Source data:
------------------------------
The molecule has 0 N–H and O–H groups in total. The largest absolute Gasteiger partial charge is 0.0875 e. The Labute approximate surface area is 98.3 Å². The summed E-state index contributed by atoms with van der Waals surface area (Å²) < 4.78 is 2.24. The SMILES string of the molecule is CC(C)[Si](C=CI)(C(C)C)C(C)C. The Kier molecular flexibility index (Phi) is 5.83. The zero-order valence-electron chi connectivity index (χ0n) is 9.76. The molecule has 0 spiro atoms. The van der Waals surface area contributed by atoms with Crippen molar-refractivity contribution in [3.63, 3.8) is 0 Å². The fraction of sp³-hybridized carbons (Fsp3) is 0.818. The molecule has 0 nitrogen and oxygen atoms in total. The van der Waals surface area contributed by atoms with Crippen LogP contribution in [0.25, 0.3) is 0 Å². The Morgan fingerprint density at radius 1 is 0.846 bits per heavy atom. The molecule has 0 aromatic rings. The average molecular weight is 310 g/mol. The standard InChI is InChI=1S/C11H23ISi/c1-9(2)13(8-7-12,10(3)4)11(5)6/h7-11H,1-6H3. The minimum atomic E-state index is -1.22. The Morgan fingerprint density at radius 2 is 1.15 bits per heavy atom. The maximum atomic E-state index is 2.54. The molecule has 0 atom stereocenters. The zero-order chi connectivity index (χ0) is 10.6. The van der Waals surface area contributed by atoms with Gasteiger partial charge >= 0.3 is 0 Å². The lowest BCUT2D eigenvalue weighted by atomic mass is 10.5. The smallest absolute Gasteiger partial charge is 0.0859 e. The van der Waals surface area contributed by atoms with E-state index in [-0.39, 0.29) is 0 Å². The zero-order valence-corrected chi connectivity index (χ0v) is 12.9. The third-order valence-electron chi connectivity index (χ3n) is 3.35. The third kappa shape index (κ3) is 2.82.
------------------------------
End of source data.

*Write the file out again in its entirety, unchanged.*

The molecule has 0 N–H and O–H groups in total. The largest absolute Gasteiger partial charge is 0.0875 e. The Labute approximate surface area is 98.3 Å². The summed E-state index contributed by atoms with van der Waals surface area (Å²) < 4.78 is 2.24. The SMILES string of the molecule is CC(C)[Si](C=CI)(C(C)C)C(C)C. The Kier molecular flexibility index (Phi) is 5.83. The zero-order valence-electron chi connectivity index (χ0n) is 9.76. The molecule has 0 spiro atoms. The van der Waals surface area contributed by atoms with Crippen molar-refractivity contribution in [3.63, 3.8) is 0 Å². The fraction of sp³-hybridized carbons (Fsp3) is 0.818. The molecule has 0 nitrogen and oxygen atoms in total. The van der Waals surface area contributed by atoms with Crippen LogP contribution in [0.25, 0.3) is 0 Å². The Morgan fingerprint density at radius 1 is 0.846 bits per heavy atom. The molecule has 0 aromatic rings. The average molecular weight is 310 g/mol. The standard InChI is InChI=1S/C11H23ISi/c1-9(2)13(8-7-12,10(3)4)11(5)6/h7-11H,1-6H3. The minimum atomic E-state index is -1.22. The Morgan fingerprint density at radius 2 is 1.15 bits per heavy atom. The maximum atomic E-state index is 2.54. The molecule has 0 atom stereocenters. The zero-order chi connectivity index (χ0) is 10.6. The van der Waals surface area contributed by atoms with Gasteiger partial charge >= 0.3 is 0 Å². The lowest BCUT2D eigenvalue weighted by atomic mass is 10.5. The smallest absolute Gasteiger partial charge is 0.0859 e. The van der Waals surface area contributed by atoms with E-state index in [-0.39, 0.29) is 0 Å². The zero-order valence-corrected chi connectivity index (χ0v) is 12.9. The third-order valence-electron chi connectivity index (χ3n) is 3.35. The third kappa shape index (κ3) is 2.82.